"Bill C-51’s binaristic approach to 'mainstream' versus 'extremist' values reflects a fixation with, among other things, policing Muslims’ diverse and often divergent religious, cultural, and political practices."
The Canadian Association of Muslim Women in Law
"If the federal government is concerned about things that can kill Canadians, they would be prioritizing a Poverty Action Plan and an inquiry into missing and murdered Aboriginal women, amongst other things. We need to stand up against Bill C-51 and a government trying to scare us into giving up our civil liberties."
"The Libertarian Party of Canada opposes this legislation whole heartedly. Although everyone wants to stop terrorism, this bill is a huge step backwards. It is yet another example where Canadians are being forced to sacrifice privacy for what is being called security."
Tim Moen of the Libertarian Party of Canada
"Knowledgeable analysts have made cogent arguments not only that Bill C-51 may turn out to be ineffective in countering terrorism by virtue of what is omitted from the bill, but also that Bill C-51 could actually be counter-productive in that it could easily get in the way of effective policing, intelligence-gathering and prosecutorial activity."
More than 100 academics, in an open letter to Members of Parliament
"Bill C-51 poses a grave threat to free expression and human rights in Canada. The unchecked powers it introduces threaten the freedoms at the core of our Canadian democracy."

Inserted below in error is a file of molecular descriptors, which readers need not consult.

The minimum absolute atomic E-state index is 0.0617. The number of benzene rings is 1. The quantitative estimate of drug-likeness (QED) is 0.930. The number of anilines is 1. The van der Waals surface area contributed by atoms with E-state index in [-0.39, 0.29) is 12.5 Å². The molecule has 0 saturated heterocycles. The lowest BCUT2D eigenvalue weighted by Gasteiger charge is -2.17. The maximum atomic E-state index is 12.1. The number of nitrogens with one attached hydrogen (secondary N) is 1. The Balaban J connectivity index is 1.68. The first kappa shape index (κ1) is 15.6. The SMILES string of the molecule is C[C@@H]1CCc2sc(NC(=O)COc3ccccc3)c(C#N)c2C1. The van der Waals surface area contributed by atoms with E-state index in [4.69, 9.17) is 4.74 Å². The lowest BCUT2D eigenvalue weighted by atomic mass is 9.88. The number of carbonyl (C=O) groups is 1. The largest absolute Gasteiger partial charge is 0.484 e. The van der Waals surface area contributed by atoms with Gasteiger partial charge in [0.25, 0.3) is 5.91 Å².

Tom Henheffer, Executive Director at Canadian Journalists for Free Expression
"The proposed amendments threaten the most fundamental civil liberties that are identified under the Charter, freedom of expression, security of the person, freedom from unlawful search and freedom from arbitrary arrest."
"To say ‘freedom fighters in the Ukraine should resist the Russian occupation with violence, even if it means bringing the conflict to Russian cities’ does not directly threaten violence. It merely advances an argument in favour of that violence, leaving it to the listener to be persuaded or not of its merits. This is exactly the substance of free speech: the idea need not be palatable, but it remains an idea."
"Some of these tactics are taken right out of the fascist playbook."
"When I first heard about this, I was like, wow, on one hand we are the victims of ISIS, and on the other hand we are the victims of the politicians in the West."
Mustafa Mustaan, former advisor to the Canadian Forces in Afghanistan
"It’s about creating a secret police. It’s the death of freedom."
Green Party leader Elizabeth May
"The problem with this bill is very simple. It lumps legitimate dissent together with terrorism. Indigenous peoples have a right to seek environmental and social justice through protest, communications and activism. This bill would call that work criminal. It would call that work terrorism."
Niki Ashton, NDP Aboriginal Affairs Critic
"While the potential to know virtually everything about everyone may well identify some new threats, the loss of privacy is clearly excessive… All Canadians would be caught in this web."
Canadian Privacy Commissioner Daniel Therrien
"CSIS may come to judges asking them to bless in advance constitutional breaches. The proceeding will be secret. Only the government will be represented. There is no appeal mechanism. The person affected will not know about it. They may never know who caused the problems that they then would encounter… We just have never seen anything like this in Canada before."
University of Ottawa Law Professor Craig Forcese